Date of Award


Document Type


Degree Name

Doctor of Philosophy (PhD)

Legacy Department

Chemical Engineering

Committee Member

Dr. Scott M. Husson, Committee Chair

Committee Member

Dr. Amod A. Ogale

Committee Member

Dr. Christopher L. Kitchens

Committee Member

Dr. David A. Ladner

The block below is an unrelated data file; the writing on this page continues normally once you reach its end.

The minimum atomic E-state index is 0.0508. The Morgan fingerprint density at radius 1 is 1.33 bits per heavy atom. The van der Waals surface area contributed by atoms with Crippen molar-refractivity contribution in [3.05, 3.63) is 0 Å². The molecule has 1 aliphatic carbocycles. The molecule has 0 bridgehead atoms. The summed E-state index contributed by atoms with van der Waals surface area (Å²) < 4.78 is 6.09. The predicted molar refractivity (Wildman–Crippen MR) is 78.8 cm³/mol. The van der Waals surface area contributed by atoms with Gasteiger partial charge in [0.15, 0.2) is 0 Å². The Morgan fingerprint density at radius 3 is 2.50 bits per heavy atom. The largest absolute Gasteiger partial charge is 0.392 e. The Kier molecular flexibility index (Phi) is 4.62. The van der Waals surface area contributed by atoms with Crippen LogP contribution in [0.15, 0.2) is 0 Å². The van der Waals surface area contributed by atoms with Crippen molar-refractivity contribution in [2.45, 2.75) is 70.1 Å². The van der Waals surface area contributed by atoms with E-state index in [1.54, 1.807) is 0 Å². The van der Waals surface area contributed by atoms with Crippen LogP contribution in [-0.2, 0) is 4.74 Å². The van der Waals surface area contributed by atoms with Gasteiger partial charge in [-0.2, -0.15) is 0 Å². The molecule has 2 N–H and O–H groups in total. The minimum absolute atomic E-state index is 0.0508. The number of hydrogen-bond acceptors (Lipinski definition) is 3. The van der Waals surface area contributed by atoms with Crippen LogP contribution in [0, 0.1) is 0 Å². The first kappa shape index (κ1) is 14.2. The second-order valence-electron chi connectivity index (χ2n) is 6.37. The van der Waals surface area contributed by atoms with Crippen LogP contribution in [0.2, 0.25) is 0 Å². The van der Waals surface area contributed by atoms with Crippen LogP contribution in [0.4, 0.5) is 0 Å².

This dissertation describes the development and performance of high-productivity nanofiber membranes for removal of heavy metal ions from impaired waters. Heavy metal pollutants such as cadmium and nickel are present in wastewaters discharged from facilities in various industries. Water purification systems such as ion-exchange processes have been used widely to remove and recover specific metal ion impurities from wastewaters for ensuring that the maximum discharge limits of heavy metals are not exceeded. However, the productivity of an ion exchange resin process is limited by the high pressure drop across the resin bed, which may increase over time due to media deformation and plugging, and because slow pore diffusion of ions within the resin necessitates long residence times to ensure efficient utilization of ion exchange sites. Compared to resin-based ion-exchange media, columns filled with macroporous ion-exchange membranes offer opportunities for much higher volumetric throughput by minimizing the diffusional path length of the target ions to the functional groups. To be competitive with existing ion-exchange resin media, these membranes must have high capacities based on ligand chemistries that are selective for the target heavy metal ion(s). The first objective of this project was to develop new, nanofiber-based macroporous ion-exchange membranes with high surface area-to-volume ratios and ligands that are selective for the removal of heavy metals such as cadmium and nickel from impaired waters. An electrospinning method was used to produce regenerated cellulose based nanofiber membranes. A “grafting to” method was used to incorporate polymeric ligands with carboxyl functional groups on membrane fiber surfaces for achieving high grafting densities and being comparatively faster to “grafting from” methods. The second objective of this project was to evaluate and model the performance of the nanofiber-based ion-exchange membranes for the rapid removal and recovery of heavy metals from water. Membrane permeabilities were measured by direct-flow filtration. The maximum ion-exchange capacities were determined from uptake isotherms at constant pH. Competitive ion-exchange measurements were made to evaluate the membrane selectivities. Langmuir and competitive Langmuir isotherm models were used to describe these equilibrium measurements. Dynamic ion-exchange measurements were done to study the role of flow rate (i.e., residence time) on metal ion binding capacities. The membrane productivities were compared to commercial ion-exchange resin beads and ion-exchange membranes. Findings of the work are described briefly in the paragraphs that follow, which also provide an outline for the dissertation. Chapter 1 provides a review of background material on heavy metals in industrial wastewaters and heavy metals removal processes, and introduces and highlights advantages of a new approach using ion-exchange membrane technology to remove heavy metals from impaired waters. The specific approaches to address the unique challenges and motivating factors of each study system are given in the introduction sections of the respective dissertation chapters. Chapter 2 describes the development and performance of high-productivity cation-exchange nanofiber membranes for cadmium removal from impaired waters. Details are presented on the fabrication of regenerated cellulose nanofiber based membranes using electrospinning, as well as the use of polymer grafting strategies to coat the nanofiber membranes with poly(acrylic acid) (PAA). The membrane performance (i.e. permeability, cadmium ion-exchange capacities, and selectivity) were measured for membranes preparing using different molecular weights of PAA that were grafted from different solvents. Cadmium static ion-exchange capacities were found to be independent of PAA molecular weight for reasons that are described. Due to PAA swelling behavior, solvent quality during grafting was found to be a primary factor to achieve high cadmium ion-exchange capacities. The maximum static cadmium capacities exceeded 160 mg/g, comparable to traditional ion-exchange media. Sodium and calcium ions were used to evaluate competitive ion exchange, and the results showed that membranes were selective for cadmium over these competing ions, thus demonstrating membrane potential for commercial application. Chapter 3 addresses the development, performance evaluation and modeling of polyelectrolyte-modified nanofiber membranes for binary-component ion-exchange. The role of ligand chemistry was studied by comparing performance of nanofiber membranes coated by PAA and poly(itaconic acid) (PIA). Measures included membrane permeabilities and ion-exchange capacities for single-component and binary-component ion-exchange systems. Single-component ion-exchange isotherms were measured for cadmium, nickel, and calcium ions. The higher metal-polymer complex stability of Cd-PIA over Cd-PAA was found to be an impact factor for achieving high Cd binding capacities. The maximum capacities of PIA-modified membranes exceeded 220 mg Cd/g, comparable to traditional, low productivity ion-exchange media. Also, it was discovered that membranes were selective for Cd over Ni and Ca because of different hydration energies and ionization potentials. Competitive ion-exchange measurements of these ions were made to determine the selectivity of the membranes for cadmium ion and compared to model predictions from the competitive Langmuir model using parameters regressed from single-component isotherms. Chapter 4 presents findings on the performance and efficacy of polyelectrolyte-modified nanofiber membranes in the rapid uptake and recover of heavy metals from impaired waters. Performance measurements quantified the dynamic ion-exchange capacity for Cd, the volumetric productivity (i.e., volume water processed per unit time), and recovery of Cd from the modified membranes by regeneration by using ethylenediaminetetraacetic acid regeneration reagent. Ion-exchange capacities were constant over five cycles of binding-regeneration. A relatively lower Cd dynamic binding capacity of PIA-modified membranes than PAA-modified membranes was observed. The dynamic binding capacities of Cd on both types of nanofiber membrane were independent of the linear flow velocity, with a residence time as low as 2 s. Volumetric productivity was high for the nanofiber membranes, and reached 0.55 mg Cd/g/min, while the commercial resin exhibited productivity at 0.035 mg Cd/g/min. Chapter 5 provides closing remarks and offers suggestions for future work. In all, this dissertation demonstrates the potential and challenges associated with development of nanofiber-based ion-exchange membranes with high binding capacity, selectivity and productivity for heavy metals capture and recovery from impaired waters.